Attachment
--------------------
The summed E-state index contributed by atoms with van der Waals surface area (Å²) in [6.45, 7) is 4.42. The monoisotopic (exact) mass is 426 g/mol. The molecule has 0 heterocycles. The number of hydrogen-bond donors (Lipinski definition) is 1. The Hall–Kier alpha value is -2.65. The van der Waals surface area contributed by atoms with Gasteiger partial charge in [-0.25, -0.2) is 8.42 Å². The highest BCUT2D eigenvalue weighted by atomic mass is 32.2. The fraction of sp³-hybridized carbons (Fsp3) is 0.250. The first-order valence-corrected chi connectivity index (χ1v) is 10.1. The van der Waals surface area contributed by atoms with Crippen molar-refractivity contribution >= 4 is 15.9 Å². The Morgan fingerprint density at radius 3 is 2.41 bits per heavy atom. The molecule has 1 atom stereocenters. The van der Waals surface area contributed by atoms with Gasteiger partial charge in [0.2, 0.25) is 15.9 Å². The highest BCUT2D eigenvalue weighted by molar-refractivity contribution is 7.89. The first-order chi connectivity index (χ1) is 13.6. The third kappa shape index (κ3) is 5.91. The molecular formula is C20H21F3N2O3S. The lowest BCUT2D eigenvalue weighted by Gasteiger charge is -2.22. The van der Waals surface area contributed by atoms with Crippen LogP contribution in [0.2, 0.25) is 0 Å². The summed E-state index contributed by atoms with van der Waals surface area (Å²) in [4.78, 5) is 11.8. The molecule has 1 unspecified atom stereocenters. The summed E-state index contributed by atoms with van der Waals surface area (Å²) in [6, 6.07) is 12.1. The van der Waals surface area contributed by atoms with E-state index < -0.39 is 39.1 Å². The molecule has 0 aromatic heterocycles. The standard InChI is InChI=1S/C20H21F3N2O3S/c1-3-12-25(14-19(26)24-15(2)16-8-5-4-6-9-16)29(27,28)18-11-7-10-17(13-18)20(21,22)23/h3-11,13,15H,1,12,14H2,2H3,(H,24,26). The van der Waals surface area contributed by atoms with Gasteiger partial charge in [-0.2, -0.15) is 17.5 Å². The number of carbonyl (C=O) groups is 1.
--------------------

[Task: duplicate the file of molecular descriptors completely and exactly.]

The summed E-state index contributed by atoms with van der Waals surface area (Å²) in [6.45, 7) is 4.42. The monoisotopic (exact) mass is 426 g/mol. The molecule has 0 heterocycles. The number of hydrogen-bond donors (Lipinski definition) is 1. The Hall–Kier alpha value is -2.65. The van der Waals surface area contributed by atoms with Gasteiger partial charge in [-0.25, -0.2) is 8.42 Å². The highest BCUT2D eigenvalue weighted by atomic mass is 32.2. The fraction of sp³-hybridized carbons (Fsp3) is 0.250. The first-order valence-corrected chi connectivity index (χ1v) is 10.1. The van der Waals surface area contributed by atoms with Crippen molar-refractivity contribution >= 4 is 15.9 Å². The Morgan fingerprint density at radius 3 is 2.41 bits per heavy atom. The molecule has 1 atom stereocenters. The van der Waals surface area contributed by atoms with Gasteiger partial charge in [0.2, 0.25) is 15.9 Å². The highest BCUT2D eigenvalue weighted by molar-refractivity contribution is 7.89. The first-order chi connectivity index (χ1) is 13.6. The third kappa shape index (κ3) is 5.91. The molecular formula is C20H21F3N2O3S. The lowest BCUT2D eigenvalue weighted by Gasteiger charge is -2.22. The van der Waals surface area contributed by atoms with Crippen LogP contribution in [0.2, 0.25) is 0 Å². The summed E-state index contributed by atoms with van der Waals surface area (Å²) in [4.78, 5) is 11.8. The molecule has 1 unspecified atom stereocenters. The summed E-state index contributed by atoms with van der Waals surface area (Å²) in [6, 6.07) is 12.1. The van der Waals surface area contributed by atoms with E-state index < -0.39 is 39.1 Å². The molecule has 0 aromatic heterocycles. The standard InChI is InChI=1S/C20H21F3N2O3S/c1-3-12-25(14-19(26)24-15(2)16-8-5-4-6-9-16)29(27,28)18-11-7-10-17(13-18)20(21,22)23/h3-11,13,15H,1,12,14H2,2H3,(H,24,26). The van der Waals surface area contributed by atoms with Gasteiger partial charge in [-0.2, -0.15) is 17.5 Å². The number of carbonyl (C=O) groups is 1.